Nearly 12,000 people across UK could have undiagnosed breast cancer

The number of women who have not had NHS breast cancer screenings has increased by 50 per cent, potentially leaving up to 12,000 people across the UK with undiagnosed breast cancer, Breast Cancer Now’s research has found.

The research, released during breast cancer awareness month, covered the period from March 2020 and May 2021. It found that around 1,480,000 fewer women in the UK had breast screenings during this period compared to pre-pandemic levels.

Baroness Delyth Morgan, chief executive at Breast Cancer Now, said: “A year ago we reported with concern that almost one million women had potentially missed breast screenings due to services being paused in the first wave of the pandemic.

“Women with breast cancer are continuing to pay the price due to the impact of the pandemic, and in the worst cases delayed diagnoses could mean that some women die of this devastating disease.” 

The new research follows Cancer Research UK’s findings that three million fewer people were screened for cancer in the UK between March and September 2020, compared with pre-pandemic levels.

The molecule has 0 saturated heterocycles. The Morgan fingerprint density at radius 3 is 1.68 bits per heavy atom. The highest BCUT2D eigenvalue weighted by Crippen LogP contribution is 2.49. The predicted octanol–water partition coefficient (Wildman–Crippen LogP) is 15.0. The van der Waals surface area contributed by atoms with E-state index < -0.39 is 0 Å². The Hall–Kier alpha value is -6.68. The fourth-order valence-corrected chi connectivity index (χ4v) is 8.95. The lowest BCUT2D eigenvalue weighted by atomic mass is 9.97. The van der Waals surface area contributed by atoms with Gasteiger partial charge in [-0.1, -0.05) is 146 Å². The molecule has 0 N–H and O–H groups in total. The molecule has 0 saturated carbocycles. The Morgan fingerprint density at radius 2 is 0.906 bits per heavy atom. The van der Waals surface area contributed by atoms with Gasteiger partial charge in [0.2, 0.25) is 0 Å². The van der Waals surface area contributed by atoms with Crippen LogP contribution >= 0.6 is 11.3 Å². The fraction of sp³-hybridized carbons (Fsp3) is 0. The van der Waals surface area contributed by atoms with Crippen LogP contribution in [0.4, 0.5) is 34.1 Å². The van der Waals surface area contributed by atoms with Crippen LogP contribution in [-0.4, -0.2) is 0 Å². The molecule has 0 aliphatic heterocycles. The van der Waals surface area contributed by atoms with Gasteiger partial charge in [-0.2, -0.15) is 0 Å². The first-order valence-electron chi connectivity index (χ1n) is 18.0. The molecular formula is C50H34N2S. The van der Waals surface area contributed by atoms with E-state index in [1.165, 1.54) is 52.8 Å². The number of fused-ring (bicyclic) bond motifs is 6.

Morgan urged the government to address the issue through investment in vital services.

She said: “It has to continue investing in scanners and IT connectivity, as well as push through stalled service improvements.

“Ultimately, we cannot get away from the need to invest in people. The NHS needs more imaging and oncology staff to ensure future breast cancer patients get the care they deserve.”

For NHS England to meet its target to address the shortfall in people starting treatment by next March, around 10,000 people would need to start breast cancer treatment in the 10 months between May 2021 and March 2022.

Julia Cotterill, health information officer at Cancer Research UK, said she hoped to reassure people about safety measures in place to prevent the spread of Covid-19 during cancer screenings.

“Staff are following strict guidance on infection control, such as wearing protective clothing, and they might ask you to wear a mask and gloves too.” 

Cotteril urged people to go forward for screenings.

She said: “Screening is for people with no symptoms. If you notice any unusual changes, take charge and tell your doctor, even if you’ve been screened recently.”

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